Might as well have fun with it I say!

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I'm new at the gluten free diet too - just passed the one month mark.  I went out to a restaurant for the first time since my diagnosis this last Friday night - it was a Halloween party and they had a buffet.  The wait staff could not have been nicer.  I spoke to one of the waitresses on the side, told her I was gluten intolerant (people seem to be more familiar with that than Celiac Disease - and assume they're the same thing) - anyhow... she actually knew what that was and quizzed the chef about what had been thickened with flour, etc.  She even brought me out the jar of BBQ sauce they had put on the ribs so I could read the label and make sure I could eat it.  I had gone prepared with some of my own food in case there wasn't anything there that I could eat but my point in all of this is that it IS possible to have a decent experience at a restaurant.

 

 

 

 

A friendly warning - when I was at the one month mark, I could handle all kinds of CC and gluten traces.  As my diet became cleaner, however, I became much more sensitive.  Please be careful!

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A friendly warning - when I was at the one month mark, I could handle all kinds of CC and gluten traces.  As my diet became cleaner, however, I became much more sensitive.  Please be careful!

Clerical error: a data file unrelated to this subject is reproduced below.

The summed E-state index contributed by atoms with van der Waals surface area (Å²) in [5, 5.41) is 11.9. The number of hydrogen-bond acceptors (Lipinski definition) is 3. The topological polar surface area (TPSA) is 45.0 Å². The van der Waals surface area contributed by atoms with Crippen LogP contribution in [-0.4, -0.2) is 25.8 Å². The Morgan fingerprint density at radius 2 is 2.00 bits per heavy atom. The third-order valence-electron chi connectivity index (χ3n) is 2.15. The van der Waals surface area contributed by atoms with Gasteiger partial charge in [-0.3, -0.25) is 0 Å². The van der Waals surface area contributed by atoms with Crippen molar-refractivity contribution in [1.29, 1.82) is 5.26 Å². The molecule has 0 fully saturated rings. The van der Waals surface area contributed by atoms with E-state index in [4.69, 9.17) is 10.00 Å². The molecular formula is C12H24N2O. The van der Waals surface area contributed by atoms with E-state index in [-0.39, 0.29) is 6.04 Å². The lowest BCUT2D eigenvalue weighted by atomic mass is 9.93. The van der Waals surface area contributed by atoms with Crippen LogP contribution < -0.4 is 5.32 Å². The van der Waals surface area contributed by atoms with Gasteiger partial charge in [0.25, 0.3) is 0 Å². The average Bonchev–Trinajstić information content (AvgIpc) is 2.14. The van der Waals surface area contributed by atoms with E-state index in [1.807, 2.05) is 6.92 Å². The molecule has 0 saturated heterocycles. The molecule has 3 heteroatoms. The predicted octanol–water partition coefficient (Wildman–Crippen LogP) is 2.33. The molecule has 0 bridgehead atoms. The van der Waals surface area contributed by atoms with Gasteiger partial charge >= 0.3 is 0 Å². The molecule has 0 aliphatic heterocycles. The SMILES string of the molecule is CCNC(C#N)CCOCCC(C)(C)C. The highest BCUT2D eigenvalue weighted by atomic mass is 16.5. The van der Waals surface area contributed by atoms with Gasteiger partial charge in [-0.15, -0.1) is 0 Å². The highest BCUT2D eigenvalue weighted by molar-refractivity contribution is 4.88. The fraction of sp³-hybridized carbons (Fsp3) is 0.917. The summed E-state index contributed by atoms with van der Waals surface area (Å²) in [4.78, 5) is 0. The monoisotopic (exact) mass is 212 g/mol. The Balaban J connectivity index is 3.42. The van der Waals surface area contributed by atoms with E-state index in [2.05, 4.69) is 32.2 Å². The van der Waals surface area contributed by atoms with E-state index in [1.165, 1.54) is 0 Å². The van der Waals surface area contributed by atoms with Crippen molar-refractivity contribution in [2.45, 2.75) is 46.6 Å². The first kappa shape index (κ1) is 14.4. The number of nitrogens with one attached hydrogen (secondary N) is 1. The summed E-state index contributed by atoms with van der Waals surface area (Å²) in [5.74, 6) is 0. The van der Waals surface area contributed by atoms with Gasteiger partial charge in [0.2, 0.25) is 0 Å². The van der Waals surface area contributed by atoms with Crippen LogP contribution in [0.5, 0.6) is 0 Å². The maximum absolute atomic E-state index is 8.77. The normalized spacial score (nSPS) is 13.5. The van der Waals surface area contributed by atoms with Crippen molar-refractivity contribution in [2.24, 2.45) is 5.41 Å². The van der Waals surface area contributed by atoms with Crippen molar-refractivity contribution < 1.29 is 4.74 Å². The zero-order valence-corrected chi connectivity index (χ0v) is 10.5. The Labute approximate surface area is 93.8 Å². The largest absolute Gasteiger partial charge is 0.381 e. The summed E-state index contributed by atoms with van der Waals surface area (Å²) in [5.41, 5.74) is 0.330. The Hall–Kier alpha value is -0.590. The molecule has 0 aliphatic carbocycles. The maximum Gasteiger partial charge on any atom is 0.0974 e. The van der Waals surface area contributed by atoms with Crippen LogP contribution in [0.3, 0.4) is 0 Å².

I hear you.  I really do.  My uncle is extremely sensitive to cross-contamination issues, so I know exactly what you're talking about.  I'm taking it one step at a time.  I know I don't get any gluten at all at home - I live alone and cook for myself.  Very few, if any processed foods, etc.  I only eat out a couple times a month.  So while I'm being very careful not to eat anything with purposeful gluten in it, I have not had to be too concerned with the accidental CC issues.  At least not yet.  I know it can - and often - happens (meaning getting worse over time).  I'll cross that bridge when I get there.

 

I also go back in about 5 months to get my bloodwork checked again - the doc. says that will also be an indication as to whether or not I need to worry about CC issues.

 

All that said... I do appreciate the head's up and the reminder.